ADP's payroll report, the warm-up act for Friday's jobs data, could drive market direction more than usual Wednesday.
One reason is that the payroll-services provider's 8:15 a.m. data come ahead of the auction of $21 billion in reopened 10-year notes, 1 p.m. ET, and stronger-than-expected data could help yields rise, giving a concession to the market. Though not viewed as a true picture of the jobs report, the data have become more trusted among market players recently.
"ADP should be interesting. It seems like it's been pretty consistent with the tone of the BLS payroll data for the last several months," said Tom Simons, money market economist at Jefferies. "I don't necessarily rely on it for making adjustments to the forecast for payroll data, but it does give us some sense of what's going on."
Simons expects ADP to report 200,000 payrolls. He expects 215,000 nonfarm payrolls and an unchanged unemployment rate of 7 percent in the government employment report Friday. The data are key to Fed watchers, as the Federal Reserve uses the monthly report as a key metric in formulating policy.
The December report Friday will be looked at for confirmation of the Fed's decision to wind down its quantitative easing program. More clues to its thinking on QE should be seen in the minutes of its December meeting, released at 2 p.m. ET Wednesday.
"You could potentially get a bullish Treasury surprise if they talk about advancing the threshold on forward guidance," said John Briggs, head of cross-asset strategy at RBS.
At one point, the Fed had said that 6.5 percent unemployment was the point at which it would consider raising short-term rates, but it has since indicated that level should not be viewed as a threshold.
"They could advance that conversation," Briggs said.
Simons is also watching for more information on the unemployment rate.
"It's been clear for a while they've been saying they want to move away from that one indicator ... as the sole determinant for the rate guidance," he said. "It's going to be interesting to see if they are going to develop it further or to dismiss it."
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Simons is also focusing on the breakdown among Fed officials on how they would set the path of slowing purchases in the $85 billion bond-buying program. Many Fed watchers expect to see the Fed pare back at the pace of $10 billion a meeting.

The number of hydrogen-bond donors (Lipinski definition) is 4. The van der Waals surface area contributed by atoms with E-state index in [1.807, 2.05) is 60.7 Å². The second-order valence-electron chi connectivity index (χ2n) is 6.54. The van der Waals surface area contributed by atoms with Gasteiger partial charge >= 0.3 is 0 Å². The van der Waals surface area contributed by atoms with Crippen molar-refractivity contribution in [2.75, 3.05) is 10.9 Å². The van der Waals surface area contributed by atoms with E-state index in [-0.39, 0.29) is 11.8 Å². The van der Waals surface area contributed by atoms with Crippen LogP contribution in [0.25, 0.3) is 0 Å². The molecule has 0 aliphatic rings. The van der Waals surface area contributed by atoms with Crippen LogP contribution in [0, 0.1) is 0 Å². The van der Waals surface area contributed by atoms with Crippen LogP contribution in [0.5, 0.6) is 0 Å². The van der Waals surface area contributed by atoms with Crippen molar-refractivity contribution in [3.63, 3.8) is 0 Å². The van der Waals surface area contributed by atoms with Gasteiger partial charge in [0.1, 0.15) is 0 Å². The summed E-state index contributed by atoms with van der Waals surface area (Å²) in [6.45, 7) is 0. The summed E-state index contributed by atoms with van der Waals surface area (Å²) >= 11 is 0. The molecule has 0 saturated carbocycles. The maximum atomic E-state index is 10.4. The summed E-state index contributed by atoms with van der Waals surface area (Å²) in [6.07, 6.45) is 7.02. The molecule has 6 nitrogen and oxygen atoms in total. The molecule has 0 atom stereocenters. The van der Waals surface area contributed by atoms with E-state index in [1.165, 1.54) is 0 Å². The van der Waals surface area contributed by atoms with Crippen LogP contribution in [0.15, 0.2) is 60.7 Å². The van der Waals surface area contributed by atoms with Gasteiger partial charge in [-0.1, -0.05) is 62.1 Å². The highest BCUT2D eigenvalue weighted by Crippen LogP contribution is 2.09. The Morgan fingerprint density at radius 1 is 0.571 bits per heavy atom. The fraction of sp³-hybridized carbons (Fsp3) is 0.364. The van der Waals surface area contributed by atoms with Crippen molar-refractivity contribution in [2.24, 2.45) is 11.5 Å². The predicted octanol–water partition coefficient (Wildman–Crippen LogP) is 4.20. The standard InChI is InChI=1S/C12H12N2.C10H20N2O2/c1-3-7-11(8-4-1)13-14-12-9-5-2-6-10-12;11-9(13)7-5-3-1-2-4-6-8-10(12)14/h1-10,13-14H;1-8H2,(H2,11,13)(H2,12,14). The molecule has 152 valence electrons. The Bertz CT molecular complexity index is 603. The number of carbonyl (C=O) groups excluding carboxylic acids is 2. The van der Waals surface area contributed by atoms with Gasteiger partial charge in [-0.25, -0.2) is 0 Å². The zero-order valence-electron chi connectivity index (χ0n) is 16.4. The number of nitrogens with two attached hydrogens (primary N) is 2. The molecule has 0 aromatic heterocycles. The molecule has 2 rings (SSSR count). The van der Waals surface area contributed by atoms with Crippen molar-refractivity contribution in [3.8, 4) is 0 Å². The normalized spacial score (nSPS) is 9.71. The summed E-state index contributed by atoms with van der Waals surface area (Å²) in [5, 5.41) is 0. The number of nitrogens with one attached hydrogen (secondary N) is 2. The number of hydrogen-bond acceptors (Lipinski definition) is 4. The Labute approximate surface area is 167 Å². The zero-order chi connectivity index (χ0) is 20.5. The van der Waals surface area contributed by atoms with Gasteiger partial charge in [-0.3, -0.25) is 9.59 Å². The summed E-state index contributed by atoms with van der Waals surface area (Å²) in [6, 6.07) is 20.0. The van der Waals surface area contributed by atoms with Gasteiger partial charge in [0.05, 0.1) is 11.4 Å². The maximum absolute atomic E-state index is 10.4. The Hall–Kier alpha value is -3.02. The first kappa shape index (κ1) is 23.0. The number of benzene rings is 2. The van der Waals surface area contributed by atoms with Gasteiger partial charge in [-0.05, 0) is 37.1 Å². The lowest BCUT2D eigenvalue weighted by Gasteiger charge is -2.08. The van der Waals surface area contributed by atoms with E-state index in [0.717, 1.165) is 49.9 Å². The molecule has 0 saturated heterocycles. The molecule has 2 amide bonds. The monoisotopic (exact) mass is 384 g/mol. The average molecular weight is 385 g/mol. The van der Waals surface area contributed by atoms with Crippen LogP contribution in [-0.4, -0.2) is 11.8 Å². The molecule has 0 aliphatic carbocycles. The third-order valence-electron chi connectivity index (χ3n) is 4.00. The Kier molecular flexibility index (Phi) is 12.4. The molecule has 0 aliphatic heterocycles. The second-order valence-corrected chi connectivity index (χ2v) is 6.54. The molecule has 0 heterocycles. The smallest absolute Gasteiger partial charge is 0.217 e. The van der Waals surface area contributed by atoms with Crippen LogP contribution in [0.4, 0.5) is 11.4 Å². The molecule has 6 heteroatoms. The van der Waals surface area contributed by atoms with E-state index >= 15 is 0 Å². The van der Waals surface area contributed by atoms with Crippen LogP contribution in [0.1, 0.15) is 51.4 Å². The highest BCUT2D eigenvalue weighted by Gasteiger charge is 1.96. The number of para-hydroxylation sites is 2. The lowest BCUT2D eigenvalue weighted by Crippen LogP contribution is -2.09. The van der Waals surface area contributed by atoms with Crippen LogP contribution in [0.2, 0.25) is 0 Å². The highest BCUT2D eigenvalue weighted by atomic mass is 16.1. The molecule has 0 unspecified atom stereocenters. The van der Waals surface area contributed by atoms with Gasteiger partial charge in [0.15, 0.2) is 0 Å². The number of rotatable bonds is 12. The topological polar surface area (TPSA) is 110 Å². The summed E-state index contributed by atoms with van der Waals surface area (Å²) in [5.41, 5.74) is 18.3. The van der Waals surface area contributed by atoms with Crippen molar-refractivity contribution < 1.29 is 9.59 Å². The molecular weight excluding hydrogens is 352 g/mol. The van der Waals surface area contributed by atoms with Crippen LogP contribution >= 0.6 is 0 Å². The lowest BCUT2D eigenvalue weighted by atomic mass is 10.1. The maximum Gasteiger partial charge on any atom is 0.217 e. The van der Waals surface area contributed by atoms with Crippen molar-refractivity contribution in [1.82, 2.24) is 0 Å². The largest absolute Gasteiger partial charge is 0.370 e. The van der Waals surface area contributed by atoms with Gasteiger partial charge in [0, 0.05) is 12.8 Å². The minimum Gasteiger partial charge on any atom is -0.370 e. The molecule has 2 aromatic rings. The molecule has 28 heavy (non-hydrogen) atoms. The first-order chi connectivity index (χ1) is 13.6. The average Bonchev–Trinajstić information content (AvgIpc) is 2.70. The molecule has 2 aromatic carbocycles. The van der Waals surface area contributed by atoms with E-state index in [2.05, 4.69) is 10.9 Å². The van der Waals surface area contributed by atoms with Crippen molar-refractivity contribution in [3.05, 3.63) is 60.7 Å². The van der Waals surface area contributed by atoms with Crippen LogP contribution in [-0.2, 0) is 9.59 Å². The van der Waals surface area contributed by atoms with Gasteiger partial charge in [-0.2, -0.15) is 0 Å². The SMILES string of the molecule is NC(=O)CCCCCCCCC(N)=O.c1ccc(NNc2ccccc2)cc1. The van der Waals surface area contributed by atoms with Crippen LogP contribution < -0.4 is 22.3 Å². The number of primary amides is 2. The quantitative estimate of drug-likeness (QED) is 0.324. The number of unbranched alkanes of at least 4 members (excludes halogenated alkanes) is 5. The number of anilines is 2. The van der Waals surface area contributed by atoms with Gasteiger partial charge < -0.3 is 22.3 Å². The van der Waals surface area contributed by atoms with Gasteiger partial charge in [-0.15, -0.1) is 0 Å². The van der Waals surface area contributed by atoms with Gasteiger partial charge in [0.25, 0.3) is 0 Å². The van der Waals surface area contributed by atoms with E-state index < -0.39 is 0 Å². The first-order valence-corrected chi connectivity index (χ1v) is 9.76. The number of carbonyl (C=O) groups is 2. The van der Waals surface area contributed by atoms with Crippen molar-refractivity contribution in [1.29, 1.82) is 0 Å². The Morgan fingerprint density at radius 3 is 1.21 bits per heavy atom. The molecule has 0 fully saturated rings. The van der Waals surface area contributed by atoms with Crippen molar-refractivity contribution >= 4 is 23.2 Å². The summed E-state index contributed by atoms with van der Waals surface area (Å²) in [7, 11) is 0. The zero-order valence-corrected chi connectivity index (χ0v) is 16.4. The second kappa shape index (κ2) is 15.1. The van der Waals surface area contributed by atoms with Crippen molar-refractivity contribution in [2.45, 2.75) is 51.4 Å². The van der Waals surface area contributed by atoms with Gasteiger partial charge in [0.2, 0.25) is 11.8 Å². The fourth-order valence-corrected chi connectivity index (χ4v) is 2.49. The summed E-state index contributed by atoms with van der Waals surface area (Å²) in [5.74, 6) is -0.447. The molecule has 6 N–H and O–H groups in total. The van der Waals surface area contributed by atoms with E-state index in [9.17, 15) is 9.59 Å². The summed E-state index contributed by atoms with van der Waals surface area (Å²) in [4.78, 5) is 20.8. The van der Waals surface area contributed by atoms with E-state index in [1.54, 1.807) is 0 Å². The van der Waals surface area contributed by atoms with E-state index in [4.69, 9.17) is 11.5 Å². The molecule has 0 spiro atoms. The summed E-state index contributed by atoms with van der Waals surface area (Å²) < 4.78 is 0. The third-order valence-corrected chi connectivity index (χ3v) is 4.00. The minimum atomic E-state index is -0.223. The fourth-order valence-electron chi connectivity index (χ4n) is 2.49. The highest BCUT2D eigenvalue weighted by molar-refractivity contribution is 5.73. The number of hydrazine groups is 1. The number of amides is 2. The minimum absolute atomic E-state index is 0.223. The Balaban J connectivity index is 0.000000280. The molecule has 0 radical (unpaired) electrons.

"How many members are looking for continued, measured steps on the way down? How many are really holding fast to that data dependency?" he asked. The Fed has said it would base its wind down on the economic data and could reverse course if the economy weakens.
The 10-year note auction could also be interesting because of the relatively weak 3-year auction. The 3-year was yielding 0.757 percent after a sale of $30 billion notes, at a high yield of 0.799 percent. Bidders offered to buy 3.25 times the amount of debt for sale, a little lower than recent auctions.
The 3-year auction has been a harbinger for the 10-year recently, Simons said.
"It doesn't bode well for tomorrow's auction," he said. "It depends on how the pricing action goes during the day. The thing is an hour before the [Fed meeting] minutes, it's going to be an environment where people won't want to take on a lot of risk. It argues for a little better auction because it might have to go a little cheaper. If there's not enough concession."
The 10-year was bid higher Tuesday, sending its yield lower to 2.945 percent.
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Briggs expects the 10-year auction to get decent demand and probably see a higher yield. ADP will be a factor ahead of the auction, he said.
"One thing I do expect is it will create volatility, especially if it's soft," he said, adding that ADP could also drive the 10-year yield through 3 percent if it is stronger than expected.
Consumer credit is released at 3 p.m.
—By CNBC's Patti Domm. Follow here on Twitter @pattidomm.